Material and Methods

All animal procedures were approved by the animal experimentation ethics committee of the Universidade Federal de Pelotas - UFPel (CEEA 5271), and all the animals were clinically evaluated by a veterinary. This study used a convenience sample of 32 breedless female dogs, from two to ten years of age, clinically healthy, and receiving standard dog food. Sixteen of these were spayed dogs, the others were reproductively capable. All animals were privately owned, and all castrated females had been spayed over a year before the start of this study. The animals’ BCS was registered according to Edney and Smith(4). The dogs were segregated into BCS groups: GI – ideal; GII – overweight; and GIII – obese.

Blood was harvested from the cephalic vein of each dog, in one occasion, after a 12-hour fasting period. Three milliliters were collected into a tube with clotting agent and separator gel (Labor® Import, Bunzl plc, São Paulo, SP, Brazil), after which they were centrifuged and the sera separated. The serum was stored in 2 mL microtubes at -80 °C until use. Serum measurements for triglycerides, total cholesterol, and the HDL fraction were determined through commercial kits (Triglicerides Monoreagente K117, Colesterol Monoreagente K083; HDLLE8; Bioclin®, Belo Horizonte, MG, Brazil) using a spectrophotometer (BS-200 Mindray® Corporate Headquarters, China; Thermo Plate®). The LDL fraction was determined by Friedewald’s(5) method, and the VLDL through the function triglycerides/5. The residual blood from the syringe, after collection, was used to assess the animal’s glycaemia with the aid of a digital glucometer (Accu-Chek Performa, Accu-Chek®, Jaguaré, SP, Brazil), according to the manufacturer's instructions.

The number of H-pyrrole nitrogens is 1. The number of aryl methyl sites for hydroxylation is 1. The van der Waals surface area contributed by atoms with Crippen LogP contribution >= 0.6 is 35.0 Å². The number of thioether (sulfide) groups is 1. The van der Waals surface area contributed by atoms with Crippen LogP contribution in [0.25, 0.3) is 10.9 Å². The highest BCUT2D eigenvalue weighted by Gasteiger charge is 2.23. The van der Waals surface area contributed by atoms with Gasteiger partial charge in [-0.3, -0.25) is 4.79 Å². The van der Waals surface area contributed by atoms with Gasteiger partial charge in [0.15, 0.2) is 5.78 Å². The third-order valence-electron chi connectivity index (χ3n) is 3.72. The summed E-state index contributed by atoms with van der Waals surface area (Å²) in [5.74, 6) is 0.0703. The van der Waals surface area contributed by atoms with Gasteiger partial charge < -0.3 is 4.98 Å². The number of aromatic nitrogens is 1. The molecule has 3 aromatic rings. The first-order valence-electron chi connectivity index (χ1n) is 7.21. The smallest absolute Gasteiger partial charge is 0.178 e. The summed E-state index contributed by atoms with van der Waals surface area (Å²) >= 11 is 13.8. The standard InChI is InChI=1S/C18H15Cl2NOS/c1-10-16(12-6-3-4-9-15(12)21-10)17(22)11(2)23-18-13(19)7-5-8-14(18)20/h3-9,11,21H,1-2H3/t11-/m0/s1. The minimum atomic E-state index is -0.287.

Parameters were compared among spayed and non-spayed females in general, and spayed and non-spayed females in the different BCS classifications. Animals in one BCS group were not compared to those in another. All statistical analysis was conducted in the Statistix 9.0 software, Shapiro-Wilk was used to determine normality, normally distributed data was analyzed through ANOVA, and the Tukey test was used to compare groups. Other data were analyzed through Kruskal-Wallis’ test. Statistical significance was considered when P values were under 0.05.

Results and Discussion

Comparing spayed and non-spayed females, those that were not spayed had significantly higher glucose and HDL levels (Table 1); all these levels were, however, within the normal range for adult dogs, and agree with several studies that assess feeding and nutrition(6,7).